The main exhibition at the Ateneum Art Museum in winter 2018–2019 will be Urban Encounters – Finnish Art from the 20th Century. The diverse exhibition explores migration and urbanisation in Finland in the early decades of the 20th century – people’s lives and daily existence. The exhibition presents a diverse selection of rarely shown works from the Finnish National Gallery’s collection. The exhibition coincides with the opening of an installation exhibition by the Swiss artist Not Vital (born 1948), consisting of human-themed paintings.
19 Oct 2018–20 Jan 2019
Urban Encounters – Finnish Art from the 20th Century
The multi-layered exhibition offers an in-depth exploration of the interesting changes in Finnish society and daily life from the 1910s to the 1980s. The exhibited works feature, for example, urban life, home and identity – and plain everyday life in the city. The works include recognisable cityscapes, mainly of Helsinki, but also of Turku and Tampere.
The exhibition features more than 300 works from the Ateneum’s collection – paintings, sculptures, prints and drawings – from more than 80 artists. The artists featured at the exhibition include Marcus Collin, Antti Favén, Marjatta Hanhijoki, Reino Harsti, Aarre Heinonen, Tove Jansson, Juho Karjalainen, Viktor Kuusela, Helmi Kuusi, Marjo Lahtinen, Olli Lyytikäinen, Åke Mattas, Aune Mikkonen, Helena Pylkkänen, Tuulikki Pietilä, Ulla Rantanen, Helene Schjerfbeck, Elga Sesemann, Sigrid Schauman and Esko Tirronen.
“The exhibition is an excellent illustration of how our collection offers a variety of views of the history of art, but also of society and societal phenomena. The various works selected for display at the exhibition retell the story of Finnish art in the 20th century”, says the director general of Sweden’s Nationalmuseum, adjunct professor Susanna Pettersson, who was Ateneum’s museum director until the end of July 2018.
“Urbanisation enabled the emergence of new types of lifestyles. Women were also able to work independently in various professions and make careers for themselves as artists. Ordinary people began to enjoy more leisure time and have more hobbies. Life in the city was freer: people were able to play with roles, which were not so heavily based on gender and status as in the rural areas”, says Anu Utriainen, the special researcher in charge of the exhibition project.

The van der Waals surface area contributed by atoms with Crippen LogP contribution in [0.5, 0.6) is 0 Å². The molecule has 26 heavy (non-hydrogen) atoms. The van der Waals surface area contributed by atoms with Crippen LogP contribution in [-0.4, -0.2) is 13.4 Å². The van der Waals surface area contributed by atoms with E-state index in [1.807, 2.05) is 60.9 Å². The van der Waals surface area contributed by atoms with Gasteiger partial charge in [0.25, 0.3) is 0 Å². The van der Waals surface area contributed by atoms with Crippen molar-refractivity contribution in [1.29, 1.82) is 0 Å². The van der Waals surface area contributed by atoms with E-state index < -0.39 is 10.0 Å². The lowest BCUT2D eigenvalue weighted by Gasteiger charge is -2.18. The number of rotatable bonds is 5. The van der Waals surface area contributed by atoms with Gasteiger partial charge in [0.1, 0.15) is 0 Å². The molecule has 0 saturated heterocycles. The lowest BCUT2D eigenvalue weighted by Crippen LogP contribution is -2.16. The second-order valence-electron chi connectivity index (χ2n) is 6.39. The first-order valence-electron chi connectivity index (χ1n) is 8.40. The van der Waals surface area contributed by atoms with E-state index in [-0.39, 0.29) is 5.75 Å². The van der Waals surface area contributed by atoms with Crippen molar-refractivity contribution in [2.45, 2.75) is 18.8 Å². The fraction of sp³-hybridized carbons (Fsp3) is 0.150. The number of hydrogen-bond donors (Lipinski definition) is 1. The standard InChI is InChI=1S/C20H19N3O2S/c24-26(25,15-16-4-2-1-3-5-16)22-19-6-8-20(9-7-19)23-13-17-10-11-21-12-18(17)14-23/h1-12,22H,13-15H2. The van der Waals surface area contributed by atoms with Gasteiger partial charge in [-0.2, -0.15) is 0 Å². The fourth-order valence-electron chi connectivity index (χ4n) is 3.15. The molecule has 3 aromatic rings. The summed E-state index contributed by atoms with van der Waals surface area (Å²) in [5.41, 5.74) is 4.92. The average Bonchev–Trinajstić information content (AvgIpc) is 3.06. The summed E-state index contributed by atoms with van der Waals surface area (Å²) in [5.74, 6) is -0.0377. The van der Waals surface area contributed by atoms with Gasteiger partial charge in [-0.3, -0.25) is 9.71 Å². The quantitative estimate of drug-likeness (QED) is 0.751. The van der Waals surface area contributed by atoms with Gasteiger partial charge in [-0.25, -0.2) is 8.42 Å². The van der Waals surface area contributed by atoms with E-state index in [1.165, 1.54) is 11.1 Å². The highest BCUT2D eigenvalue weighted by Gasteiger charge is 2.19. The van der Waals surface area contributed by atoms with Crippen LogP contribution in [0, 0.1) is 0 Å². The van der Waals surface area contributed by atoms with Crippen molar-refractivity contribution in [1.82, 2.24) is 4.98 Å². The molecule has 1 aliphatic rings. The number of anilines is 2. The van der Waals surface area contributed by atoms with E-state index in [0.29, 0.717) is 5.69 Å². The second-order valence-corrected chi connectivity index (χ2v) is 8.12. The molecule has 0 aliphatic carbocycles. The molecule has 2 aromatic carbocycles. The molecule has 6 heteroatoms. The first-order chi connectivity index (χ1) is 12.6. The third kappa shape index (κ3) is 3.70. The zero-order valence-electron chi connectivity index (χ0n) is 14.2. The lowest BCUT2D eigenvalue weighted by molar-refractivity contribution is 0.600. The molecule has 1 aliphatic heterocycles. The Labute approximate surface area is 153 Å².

The exhibition is curated by the adjunct professor, Susanna Pettersson; the chief curator, Anna-Maria von Bonsdorff; and the special researcher, Anu Utriainen. The exhibition architecture is designed by Iines Karkulahti and Meri Wiikinkoski.
The exhibition coincides with the launch of a book written by the special researcher, Erkki Anttonen; the director of collections management at the Finnish National Gallery, Riitta Ojanperä; the writer Agneta Rahikainen; the adjunct professor, Susanna Pettersson; the chief curator, Anna-Maria von Bonsdorff; and the special researcher, Anu Utriainen. The book is available in Finnish, Swedish and English.
19 Oct 2018–20 Jan 2019
The Swiss-born Not Vital (born 1948), who started his career in the 1960s, is known as a versatile artist who boldly expresses his ideas through sculptures, large-scale installations and collages. The exhibition at the Ateneum will present a series of Vital’s recent paintings. In his paintings, Vital delves into the deepest layers of humanity, by wiping off all the excess on the surface. The artist’s works feature his mother, assistants, and artist friends, as well as powerful figures familiar from literature. Vital’s uncompromising and enigmatic self-portraits complement the exhibition. The presentation of works follows the same idea as in the artist’s own painting studio, which is located high in the Swiss Alps.
Henry Ericsson: The Fazer Bar, 1931. Finnish National Gallery/Ateneum Art Museum. Photo: Finnish National Gallery/Hannu Aaltonen